Oyelola v. Hartford Financial Services Group Inc.
African-American Did Not Promptly File Claims With EEOC
Labor and Employment | Discrimination | Race Discrimination | Age Discrimination | Civil Procedure | Statute of Limitations
- U.S. District Court
- Feb 05 2014 (Date Decided)
- Hall, J.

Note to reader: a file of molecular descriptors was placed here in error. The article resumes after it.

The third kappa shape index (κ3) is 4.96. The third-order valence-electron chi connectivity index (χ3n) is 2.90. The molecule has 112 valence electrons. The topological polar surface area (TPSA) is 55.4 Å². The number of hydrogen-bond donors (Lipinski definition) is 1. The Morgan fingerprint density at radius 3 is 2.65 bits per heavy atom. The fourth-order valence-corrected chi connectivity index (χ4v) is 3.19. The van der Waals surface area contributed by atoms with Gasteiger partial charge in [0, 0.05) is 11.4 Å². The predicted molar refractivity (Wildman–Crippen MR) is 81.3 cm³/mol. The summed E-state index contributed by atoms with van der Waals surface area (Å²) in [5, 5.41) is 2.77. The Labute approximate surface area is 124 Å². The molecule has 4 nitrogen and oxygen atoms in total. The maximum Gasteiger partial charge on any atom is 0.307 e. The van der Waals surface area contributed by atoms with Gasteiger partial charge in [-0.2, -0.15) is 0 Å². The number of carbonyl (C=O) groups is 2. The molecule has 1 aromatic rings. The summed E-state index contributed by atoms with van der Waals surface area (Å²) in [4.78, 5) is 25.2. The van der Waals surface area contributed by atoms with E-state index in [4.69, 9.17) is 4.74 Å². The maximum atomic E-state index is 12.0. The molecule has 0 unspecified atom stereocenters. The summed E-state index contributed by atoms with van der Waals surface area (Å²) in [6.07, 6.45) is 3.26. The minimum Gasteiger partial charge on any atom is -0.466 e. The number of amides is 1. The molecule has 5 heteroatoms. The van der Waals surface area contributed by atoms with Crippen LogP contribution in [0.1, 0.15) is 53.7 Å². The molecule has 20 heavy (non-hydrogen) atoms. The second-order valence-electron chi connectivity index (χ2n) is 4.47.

Title VII race discrimination claims must be filed with the Equal Employment Opportunity Commission within 300 days. The defendant hired the plaintiff African American as a financial analyst at the defendant’s Simsbury office. Allegedly, the plaintiff’s salary was lower than that of his predecessor, who was Caucasian. The plaintiff filed a complaint with human resources and was re-assigned to work with William Grzesiak after Timothy Yi, a supervisor allegedly yelled at and pushed the plaintiff. After a complaint to human resources about Grzesiak’s alleged threat, the complexity of the plaintiff’s work was reduced and he was threatened with discharge, unless he worked occasional 32-hour shifts. In 2011, the plaintiff transferred to a Windsor facility, and on his first day of work a Caucasian co-worker allegedly said, "We don’t want any Nigerians." The defendant discharged the plaintiff, allegedly because he failed to pass a nonessential exam, for which he lacked adequate time to prepare. On Dec. 19, 2011, the plaintiff filed a complaint with the Equal Employment Opportunities Commission. The defendant moved to dismiss allegations that took place prior to Dec. 28, 2009. A "continuing violation" may apply, if discriminatory acts were part of a continuing policy and practice of prohibited discrimination, provided that one act of discrimination takes place during the limitations period. The court dismissed the plaintiff’s allegations of decreased pay, excessive hours, retaliation and demotion, because they took place before the 300-day limitations period. The plaintiff failed to state "continuing violation" claims, as a result of allegations that at the Simsbury office he suffered from harassment from Yi, a threat from Grzesiak, and the circulation of articles that discussed Nigerian scams. Title VII claims that relied on conduct prior to Feb. 22, 2011 and §1981 claims that relied on conduct prior to Nov. 28, 2009 were dismissed. The plaintiff also failed to state a claim for discrimination under the Age Discrimination in Employment Act, because the plaintiff’s complaint failed to discuss age as a motivator of prejudicial treatment. The court granted the defendant’s motion to dismiss, without prejudice to filing an amended complaint, on or before Feb. 23, 2014.